Five Designs for a National Native American Veterans Memorial Juried June 12
National Museum of the American Indian
Five design proposals for a National Native American Veterans Memorial will be juried on June 12 at the Smithsonian’s National Museum of the American Indian in Washington, D.C. The public is invited to observe the designers' presentations to the jury and to comment at NNAVMfirstname.lastname@example.org.
Few outside Indian Country and the military know that Native Americans have willingly served the U.S. armed forces since the American revolution and in numbers today that exceed the percentage of any other population group. To recognize their extraordinary service, Congress charged the Smithsonian's National Museum of the American Indian to build a National Native American Veterans Memorial to give “all Americans the opportunity to learn of the proud and courageous tradition of service of Native Americans in the Armed Forces of the United States.” The Veterans Memorial will be located on the museum's grounds on the National Mall.
The museum opened an international design competition for the memorial on Veterans Day 2017. The competition drew 413 registrations from five continents, North and South America, Africa, Asia and Europe. A blue-ribbon jury of Native and non-Native artists, designers, scholars and veterans examined 120 completed submittals resulting in the final five design concepts. From the five final designs, only one will be selected for the memorial.
Tuesday June 12
Rasmuson Theater (First Floor)
10:15–10:30 a.m. Opening Remarks by Donald (Don) J. Stastny, FAIA, FAICP, FCIP, Competition Manager
10:30–11:15 a.m. Team Presentation: Wellspring of Valor (Dinh), Los Angeles
James Dihnis a public artist and landscape architect who founded studiodinh in Los Angeles to explore notions of history, place, and ecology within the context of public space
1:15–11:30 a.m. Break
11:30 a.m.–12:15 p.m. Team Presentation: The Enduring Dance (Rocknak), upstate New York
Stefanie Rocknakis a sculptor and professor of philosophy in upstate New York who focuses on figurative wood sculptures
12:15–1:00 p.m. Lunch
1:00–1:45 p.m. Team Presentation: Ribbon of Time (Transfield), Orem, Utah
Leroy Transfield(Māori: Ngai Tahu/Ngati Toa) is a sculptor originally from New Zealand, studied in Hawaii and founded his own studio in Orem, Utah where he currently resides
1:45–2:00 p.m. Break
2:00–2:45 p.m. Team Presentation: We Fought for Our Country (Jones/Haney), Oklahoma
Dan SaSuWeh Jones (Ponca)is a writer, producer, and artist and is the former Chairman of the Ponca Tribe of Indians of Oklahoma, Oklahoma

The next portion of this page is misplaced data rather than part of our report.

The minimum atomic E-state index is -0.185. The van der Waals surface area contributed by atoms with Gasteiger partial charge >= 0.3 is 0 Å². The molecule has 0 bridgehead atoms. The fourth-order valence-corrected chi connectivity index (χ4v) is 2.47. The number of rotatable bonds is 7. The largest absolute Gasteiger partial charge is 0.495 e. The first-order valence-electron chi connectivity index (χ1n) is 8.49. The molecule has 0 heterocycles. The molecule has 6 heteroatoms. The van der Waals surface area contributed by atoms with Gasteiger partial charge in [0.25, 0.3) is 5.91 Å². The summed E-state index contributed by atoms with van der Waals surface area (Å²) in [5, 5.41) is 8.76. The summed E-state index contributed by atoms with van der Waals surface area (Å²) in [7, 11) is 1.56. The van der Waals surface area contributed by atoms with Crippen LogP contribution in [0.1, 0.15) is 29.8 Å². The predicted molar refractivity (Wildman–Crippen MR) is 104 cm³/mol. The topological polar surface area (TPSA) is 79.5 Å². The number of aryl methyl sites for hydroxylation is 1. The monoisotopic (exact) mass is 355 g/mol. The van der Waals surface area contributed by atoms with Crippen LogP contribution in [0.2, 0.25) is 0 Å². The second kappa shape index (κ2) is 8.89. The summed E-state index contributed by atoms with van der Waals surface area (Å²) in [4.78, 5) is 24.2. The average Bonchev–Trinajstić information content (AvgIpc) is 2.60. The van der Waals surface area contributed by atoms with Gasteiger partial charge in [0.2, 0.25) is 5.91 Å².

Enoch Kelly Haney (Seminole)is a sculptor and artist who has served three terms in the Oklahoma House of Representatives and is currently serving in the Oklahoma State Senate
2:45–3:00 p.m. Break
3:00–3:45 p.m. Team Presentation: Warriors’ Circle of Honor (Pratt), Oklahoma
Harvey Pratt (Cheyenne /Arapaho)a multi-media artist and leading forensic artist, retired as the police forensic artist for the Oklahoma State Bureau of Investigation
For complete information about the National Native American Veterans Memorial, please consult the museum's website at: AmericanIndian.si.edu.
FOR PRESS: The designers are only available on June 12 for press interviews. To arrange interviews, contact Eileen Maxwell from the museum's press office: email@example.com, 202-633-6615 (office) 202-436-6805 (cell).
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Native American Veterans Memorial Project | Newsdesk
Few people know that Native Americans serve the U.S. armed forces at higher rates per capita than any other ethnic group and have served since the American Revolution. That is about to change. On Veterans Day, Saturday, Nov. 11, the Smithsonian’s National Museum of the American Indian began accepting entries for designs for a National Native American Veterans Memorial on the National Mall.
Photo caption and credits:
Ernest Childers (Muscogee [Creek]) receives the Congressional Medal of Honor from Lieutenant General Jacob L. Devers (left). 5th Army headquarters, April 8, 1944.
Lieutenant Childers received the honor because, working under heavy enemy fire, he wiped out two German machine gun nests near Oliveto, Italy, killing enemy snipers and capturing an artillery observer.
Bettmann / Getty Images